Consumers choose brands that align with their values and ideas. Empathy marketing has been a hot topic of conversation at the Vantage watercooler for a few months now – and we still can’t put enough limelight on it! Companies that empathize with their target audience are more likely to acquire loyal customers and maybe even increase conversions. C’est Vrai.
In 2017, hundreds of passengers boarding Delta Airlines were stranded at the runways in Georgia, Tennessee, Louisiana, Ohio and Kentucky due to extreme weather in Atlanta. So what can an airline do?
With a quick-thinking on its feet, Delta Airlines turned the storm in its favor. To everyone’s amazement, they ordered hundreds of pizzas to be distributed to the passengers, who were delighted to nibble on the cheesy dough while waiting for the storm to pass. Of course, controlling the weather was out of their hands, but empathizing with their passengers was possible. The airline understood the hardship of the stranded passengers and showed its empathic side by genuinely caring for its customers!
Consumer habits have changed since the pandemic resulting in marketing practice transformations to help brands bring their products and services to customers where they hang out – online! However, with online transformations, brands come across the challenge of building trust and demonstrating the value of their offering virtually!
During the Coronavirus Pandemic, Burberry’s premium apparel brand issued a statement stating that they were distributing masks and gowns to healthcare personnel. Burberry reached out to their customers and demonstrated how they assisted people during the pandemic and how the customers can lend a hand. This simple gesture demonstrated that brands can add value in many ways – through useful products, fostering dialogue and nurturing community. Contributing to a good cause inspires people in the right direction. Such an act of respect and sensitivity to the problem at hand breeds loyal customers.
There are many ways to add value for consumers as a brand – and one of these ways is to reflect on company culture as a key factor in your diversity strategy. According to a 2019 consumer survey by Google and The Female Quotient, 64% of all respondents took some action after seeing an online ad they considered to have a diverse and inclusive culture.
Ironically, while purchasing online, more people are seeking a “human” touch. Companies that build a voice for their diverse clientele will be the ones to drive inclusion policies in the coming years – and benefit from the positive branding that comes along with this practice!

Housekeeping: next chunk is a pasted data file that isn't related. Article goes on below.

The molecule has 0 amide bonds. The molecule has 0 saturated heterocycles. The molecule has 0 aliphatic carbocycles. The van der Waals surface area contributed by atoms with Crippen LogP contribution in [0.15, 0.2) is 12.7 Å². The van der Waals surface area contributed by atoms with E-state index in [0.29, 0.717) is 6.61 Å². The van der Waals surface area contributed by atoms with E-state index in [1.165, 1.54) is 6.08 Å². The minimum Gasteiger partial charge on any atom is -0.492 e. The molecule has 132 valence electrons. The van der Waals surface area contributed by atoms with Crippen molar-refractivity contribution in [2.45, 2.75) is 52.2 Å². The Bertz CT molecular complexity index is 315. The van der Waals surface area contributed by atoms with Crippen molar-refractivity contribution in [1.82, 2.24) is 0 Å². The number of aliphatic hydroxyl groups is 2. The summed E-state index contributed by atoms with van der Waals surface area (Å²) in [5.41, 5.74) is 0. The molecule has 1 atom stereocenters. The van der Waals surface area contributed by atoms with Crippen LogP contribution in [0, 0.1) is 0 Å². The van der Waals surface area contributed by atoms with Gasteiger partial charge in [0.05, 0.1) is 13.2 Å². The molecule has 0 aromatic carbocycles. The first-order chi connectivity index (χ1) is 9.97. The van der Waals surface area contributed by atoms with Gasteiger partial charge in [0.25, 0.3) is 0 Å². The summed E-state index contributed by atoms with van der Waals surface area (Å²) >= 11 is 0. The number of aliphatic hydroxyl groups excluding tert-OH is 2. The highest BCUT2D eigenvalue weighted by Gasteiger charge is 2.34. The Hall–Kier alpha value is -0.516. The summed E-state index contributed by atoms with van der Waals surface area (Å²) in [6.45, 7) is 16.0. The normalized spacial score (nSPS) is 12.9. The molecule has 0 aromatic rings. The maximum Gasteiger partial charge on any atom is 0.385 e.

Aligning to the feelings of inclusion
Emotions are increasingly being linked to brand outcomes.
If a person feels that this brand is “for me” – it fosters brand trust, affection and loyalty.. Inclusive advertising can extract two key emotions: joy and trust. As a marketer, you must look for brand connection points in products or characteristics that can elicit these two fundamental emotions. If you can find a trustworthy and honest storytelling approach to help your product evoke any of these emotions, this approach can facilitate connections with people, making them feel like part of a community.
As Maya Angelou once said, “I’ve learned that people will forget what you said, people will forget what you did, but people will never forget how you made them feel.” Marketers today need less analytics or technical gimmicks and more relationship management skills! What are the people you are talking to really feeling about your brand?
ProWellTech has some great tips on brand-building activities that can foster inclusion and trust. We have added a few of our own ideas to their list.
Metaphors of Inclusion
In marketing, as in real life, it is not just about what you say, but also how you say it. Language cues and context – which elicit good sensations – make up a powerful concoction that can help you emotionally connect with your audience. The way in which you convey your brand message can mean the difference between adoption and rejection. In the research article “The Psychology of Inclusion and the Effects in Advertising” at Microsoft Advertising, ProWellTech came across fifty language-based indicators that express inclusion. This included three inclusion metaphors that are intrinsically linked to emotions. These metaphors can help convey inclusivity and drive brand performance when utilized in the context of your ad copy, website or digital content marketing.
Three main metaphors for inclusion and 50 words to signal inclusion:
Identify and select inclusive imagery
Once trust has been established as the foundation, a brand can begin to cultivate trust and loyalty. To do this, brands must go above and beyond their competitors to make someone feel understood through inclusiveness, including authentic media channels. Choosing powerful visual images is a critical step in creating a meaningful and inclusive customer experience. Inclusive advertising is more than just representing everyone – it is about starting conversations within a respectful, welcoming, mutually beneficial context. The three inclusion metaphors below can help you create powerful visual storytelling to act as a vehicle for your brand message